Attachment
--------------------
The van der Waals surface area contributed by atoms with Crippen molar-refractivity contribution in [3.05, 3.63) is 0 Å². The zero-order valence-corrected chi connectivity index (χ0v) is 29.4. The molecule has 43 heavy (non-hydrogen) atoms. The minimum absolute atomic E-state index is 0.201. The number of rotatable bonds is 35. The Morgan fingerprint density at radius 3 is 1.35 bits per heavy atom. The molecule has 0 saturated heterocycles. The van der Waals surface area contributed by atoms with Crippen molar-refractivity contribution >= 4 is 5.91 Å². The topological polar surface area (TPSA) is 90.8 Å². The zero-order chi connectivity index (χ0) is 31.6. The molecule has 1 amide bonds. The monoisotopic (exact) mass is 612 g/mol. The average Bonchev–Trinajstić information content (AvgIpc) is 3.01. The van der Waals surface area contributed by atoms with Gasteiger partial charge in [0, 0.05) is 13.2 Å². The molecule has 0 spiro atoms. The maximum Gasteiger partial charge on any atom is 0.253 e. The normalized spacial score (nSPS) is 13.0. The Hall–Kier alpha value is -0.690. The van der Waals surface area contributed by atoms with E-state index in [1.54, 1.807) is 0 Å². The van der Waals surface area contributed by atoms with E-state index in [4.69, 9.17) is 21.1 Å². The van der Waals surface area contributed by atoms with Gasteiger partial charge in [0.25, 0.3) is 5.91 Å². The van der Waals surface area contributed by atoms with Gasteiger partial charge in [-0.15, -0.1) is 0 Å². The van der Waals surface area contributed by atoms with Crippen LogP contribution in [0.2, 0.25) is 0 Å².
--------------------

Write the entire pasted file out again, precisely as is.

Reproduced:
The van der Waals surface area contributed by atoms with Crippen molar-refractivity contribution in [3.05, 3.63) is 0 Å². The zero-order valence-corrected chi connectivity index (χ0v) is 29.4. The molecule has 43 heavy (non-hydrogen) atoms. The minimum absolute atomic E-state index is 0.201. The number of rotatable bonds is 35. The Morgan fingerprint density at radius 3 is 1.35 bits per heavy atom. The molecule has 0 saturated heterocycles. The van der Waals surface area contributed by atoms with Crippen molar-refractivity contribution >= 4 is 5.91 Å². The topological polar surface area (TPSA) is 90.8 Å². The zero-order chi connectivity index (χ0) is 31.6. The molecule has 1 amide bonds. The monoisotopic (exact) mass is 612 g/mol. The average Bonchev–Trinajstić information content (AvgIpc) is 3.01. The van der Waals surface area contributed by atoms with Gasteiger partial charge in [0, 0.05) is 13.2 Å². The molecule has 0 spiro atoms. The maximum Gasteiger partial charge on any atom is 0.253 e. The normalized spacial score (nSPS) is 13.0. The Hall–Kier alpha value is -0.690. The van der Waals surface area contributed by atoms with E-state index in [1.54, 1.807) is 0 Å². The van der Waals surface area contributed by atoms with E-state index in [4.69, 9.17) is 21.1 Å². The van der Waals surface area contributed by atoms with Gasteiger partial charge in [0.25, 0.3) is 5.91 Å². The van der Waals surface area contributed by atoms with Gasteiger partial charge in [-0.15, -0.1) is 0 Å². The van der Waals surface area contributed by atoms with Crippen LogP contribution in [0.2, 0.25) is 0 Å².